I will start this week’s column with a thank you to everyone who has contributed by giving me tips or an idea. Our valley has an enormous presence in the past as it does in our present — which glimpses us into our future. As my daughter says, it is nice to feel the “social scenery.”
A friend gave me a clipping of The Interior News from April 18, 2018 about an exhibit by the Bulkley Valley Museum that traced the deadly Spanish Flu to its arrival in Smithers. Because the exhibit must go virtual again this year, Kira Westby, the museum curator sent me a link.
It is considered that in October 1918 the Spanish Flu came to Smithers by train. The Grand Trunk Pacific Railway was a major link between Prince George and Prince Rupert for both passengers and railway workers.
We had neither a doctor nor hospital. The nearest doctor was Dr. Horace Wrinch in Hazelton. The last week of October, 2018, our then gov’t agent, Stephen Hoskins, converted the Smithers Public School, near King and Second, into a temporary emergency hospital.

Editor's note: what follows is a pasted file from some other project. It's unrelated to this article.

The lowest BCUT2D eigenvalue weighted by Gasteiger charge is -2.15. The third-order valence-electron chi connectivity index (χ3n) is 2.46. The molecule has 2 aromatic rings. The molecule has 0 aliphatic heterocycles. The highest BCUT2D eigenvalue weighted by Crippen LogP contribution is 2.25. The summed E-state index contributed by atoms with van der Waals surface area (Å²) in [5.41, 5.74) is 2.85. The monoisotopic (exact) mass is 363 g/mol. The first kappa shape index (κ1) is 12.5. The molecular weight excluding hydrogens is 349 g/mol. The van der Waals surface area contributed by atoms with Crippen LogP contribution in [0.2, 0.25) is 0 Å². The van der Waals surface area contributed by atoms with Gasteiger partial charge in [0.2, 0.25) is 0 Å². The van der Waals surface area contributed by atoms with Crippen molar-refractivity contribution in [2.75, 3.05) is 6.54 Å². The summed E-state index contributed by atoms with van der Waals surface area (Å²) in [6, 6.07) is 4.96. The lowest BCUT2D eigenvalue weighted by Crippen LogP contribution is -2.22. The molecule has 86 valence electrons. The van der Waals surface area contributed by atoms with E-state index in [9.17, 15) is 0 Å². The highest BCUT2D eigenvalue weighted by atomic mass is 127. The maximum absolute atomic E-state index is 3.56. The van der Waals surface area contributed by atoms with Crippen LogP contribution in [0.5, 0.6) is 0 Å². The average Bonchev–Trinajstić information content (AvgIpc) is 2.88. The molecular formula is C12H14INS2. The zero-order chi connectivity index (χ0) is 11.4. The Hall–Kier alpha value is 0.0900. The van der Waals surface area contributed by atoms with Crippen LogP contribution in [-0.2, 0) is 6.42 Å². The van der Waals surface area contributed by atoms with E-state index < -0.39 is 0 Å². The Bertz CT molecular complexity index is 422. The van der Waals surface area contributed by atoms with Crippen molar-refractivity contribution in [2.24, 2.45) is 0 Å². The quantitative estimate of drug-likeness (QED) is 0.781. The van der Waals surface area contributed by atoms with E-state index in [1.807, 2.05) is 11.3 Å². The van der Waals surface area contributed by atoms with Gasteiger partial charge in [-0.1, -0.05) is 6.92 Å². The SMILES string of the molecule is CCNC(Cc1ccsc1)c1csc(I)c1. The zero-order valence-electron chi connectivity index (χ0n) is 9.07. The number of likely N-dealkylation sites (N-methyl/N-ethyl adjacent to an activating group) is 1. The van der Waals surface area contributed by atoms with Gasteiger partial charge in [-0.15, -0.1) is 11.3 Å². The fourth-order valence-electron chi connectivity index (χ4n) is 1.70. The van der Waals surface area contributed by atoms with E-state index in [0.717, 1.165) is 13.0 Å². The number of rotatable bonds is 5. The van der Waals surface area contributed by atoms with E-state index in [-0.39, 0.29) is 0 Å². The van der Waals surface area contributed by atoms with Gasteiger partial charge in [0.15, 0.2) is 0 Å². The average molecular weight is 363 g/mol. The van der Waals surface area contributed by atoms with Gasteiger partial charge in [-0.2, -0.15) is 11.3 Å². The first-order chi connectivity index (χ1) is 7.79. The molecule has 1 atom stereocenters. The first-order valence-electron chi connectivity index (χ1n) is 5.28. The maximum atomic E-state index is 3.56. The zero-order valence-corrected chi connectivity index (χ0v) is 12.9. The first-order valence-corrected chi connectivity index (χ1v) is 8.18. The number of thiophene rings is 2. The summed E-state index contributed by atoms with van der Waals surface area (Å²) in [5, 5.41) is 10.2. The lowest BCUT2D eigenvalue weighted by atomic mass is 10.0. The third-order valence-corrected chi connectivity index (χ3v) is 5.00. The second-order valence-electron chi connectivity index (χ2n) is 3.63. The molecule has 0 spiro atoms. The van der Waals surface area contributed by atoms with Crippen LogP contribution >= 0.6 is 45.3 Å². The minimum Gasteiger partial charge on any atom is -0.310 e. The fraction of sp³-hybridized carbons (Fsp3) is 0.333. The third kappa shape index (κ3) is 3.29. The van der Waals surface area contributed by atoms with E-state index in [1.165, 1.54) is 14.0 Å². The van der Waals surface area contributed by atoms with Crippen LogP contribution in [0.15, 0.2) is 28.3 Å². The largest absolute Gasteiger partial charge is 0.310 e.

With the help of many in the community they quickly had the hospital “in good working order,” the paper stated. “By the evening of Oct. 30th all of the beds in the emergency hospital were full.’
Dr. Wrinch was the only doctor between Terrace and Vanderhoof and he was responsible, within his communities, to control the spread. He implemented bans on public gatherings, social events, cancelled school classes and church services.
“Daily life in Smithers was effectively on hold for the time being,” the article read.
By November 14, 1918 the outbreak was coming to an end with no new cases at the emergency hospital.
There is much more in the virtual link, virtualbvm.omeka.net/exhibits/show/smithersflu such as with the two young adults who sadly died, the effect on the Indigenous communities and the flu aftermath.
I was able to print a copy if anyone needs one.
Please contact me Sonja.email@example.com or call 250-847-4414 if you have anything that can contribute to our social scenery.